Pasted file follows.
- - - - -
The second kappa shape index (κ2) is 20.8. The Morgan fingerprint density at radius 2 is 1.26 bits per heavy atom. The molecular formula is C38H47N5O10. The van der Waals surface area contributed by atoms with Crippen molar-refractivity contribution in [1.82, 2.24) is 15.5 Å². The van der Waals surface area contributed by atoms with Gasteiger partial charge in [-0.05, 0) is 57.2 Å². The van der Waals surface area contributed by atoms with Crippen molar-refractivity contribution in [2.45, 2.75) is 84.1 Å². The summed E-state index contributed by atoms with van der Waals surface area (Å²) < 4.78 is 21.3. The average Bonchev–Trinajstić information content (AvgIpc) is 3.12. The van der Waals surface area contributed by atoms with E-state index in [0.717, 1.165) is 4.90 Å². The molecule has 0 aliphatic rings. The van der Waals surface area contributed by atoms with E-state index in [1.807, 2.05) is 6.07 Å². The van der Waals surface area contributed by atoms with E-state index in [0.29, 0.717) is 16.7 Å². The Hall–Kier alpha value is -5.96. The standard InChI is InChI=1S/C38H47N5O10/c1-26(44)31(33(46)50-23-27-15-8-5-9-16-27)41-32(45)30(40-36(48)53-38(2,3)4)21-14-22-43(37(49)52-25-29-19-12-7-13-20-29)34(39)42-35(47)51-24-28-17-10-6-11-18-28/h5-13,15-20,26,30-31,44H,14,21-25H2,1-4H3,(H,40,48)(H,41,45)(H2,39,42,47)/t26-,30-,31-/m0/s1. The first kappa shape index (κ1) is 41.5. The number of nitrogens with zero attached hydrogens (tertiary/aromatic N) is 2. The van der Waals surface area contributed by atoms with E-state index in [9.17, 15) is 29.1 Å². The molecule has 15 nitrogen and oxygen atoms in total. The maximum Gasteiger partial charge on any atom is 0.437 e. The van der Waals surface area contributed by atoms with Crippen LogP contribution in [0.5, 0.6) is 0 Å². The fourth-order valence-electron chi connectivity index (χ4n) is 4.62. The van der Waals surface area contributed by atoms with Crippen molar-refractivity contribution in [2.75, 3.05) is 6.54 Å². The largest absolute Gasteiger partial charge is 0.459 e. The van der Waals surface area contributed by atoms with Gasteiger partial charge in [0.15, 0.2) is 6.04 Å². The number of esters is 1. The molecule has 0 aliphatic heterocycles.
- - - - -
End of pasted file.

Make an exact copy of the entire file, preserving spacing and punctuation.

The second kappa shape index (κ2) is 20.8. The Morgan fingerprint density at radius 2 is 1.26 bits per heavy atom. The molecular formula is C38H47N5O10. The van der Waals surface area contributed by atoms with Crippen molar-refractivity contribution in [1.82, 2.24) is 15.5 Å². The van der Waals surface area contributed by atoms with Gasteiger partial charge in [-0.05, 0) is 57.2 Å². The van der Waals surface area contributed by atoms with Crippen molar-refractivity contribution in [2.45, 2.75) is 84.1 Å². The summed E-state index contributed by atoms with van der Waals surface area (Å²) < 4.78 is 21.3. The average Bonchev–Trinajstić information content (AvgIpc) is 3.12. The van der Waals surface area contributed by atoms with E-state index in [0.717, 1.165) is 4.90 Å². The molecule has 0 aliphatic rings. The van der Waals surface area contributed by atoms with E-state index in [1.807, 2.05) is 6.07 Å². The van der Waals surface area contributed by atoms with E-state index in [0.29, 0.717) is 16.7 Å². The Hall–Kier alpha value is -5.96. The standard InChI is InChI=1S/C38H47N5O10/c1-26(44)31(33(46)50-23-27-15-8-5-9-16-27)41-32(45)30(40-36(48)53-38(2,3)4)21-14-22-43(37(49)52-25-29-19-12-7-13-20-29)34(39)42-35(47)51-24-28-17-10-6-11-18-28/h5-13,15-20,26,30-31,44H,14,21-25H2,1-4H3,(H,40,48)(H,41,45)(H2,39,42,47)/t26-,30-,31-/m0/s1. The first kappa shape index (κ1) is 41.5. The number of nitrogens with zero attached hydrogens (tertiary/aromatic N) is 2. The van der Waals surface area contributed by atoms with E-state index in [9.17, 15) is 29.1 Å². The molecule has 15 nitrogen and oxygen atoms in total. The maximum Gasteiger partial charge on any atom is 0.437 e. The van der Waals surface area contributed by atoms with Crippen LogP contribution in [0.5, 0.6) is 0 Å². The fourth-order valence-electron chi connectivity index (χ4n) is 4.62. The van der Waals surface area contributed by atoms with Crippen molar-refractivity contribution in [2.75, 3.05) is 6.54 Å². The largest absolute Gasteiger partial charge is 0.459 e. The van der Waals surface area contributed by atoms with Gasteiger partial charge in [0.15, 0.2) is 6.04 Å². The number of esters is 1. The molecule has 0 aliphatic heterocycles.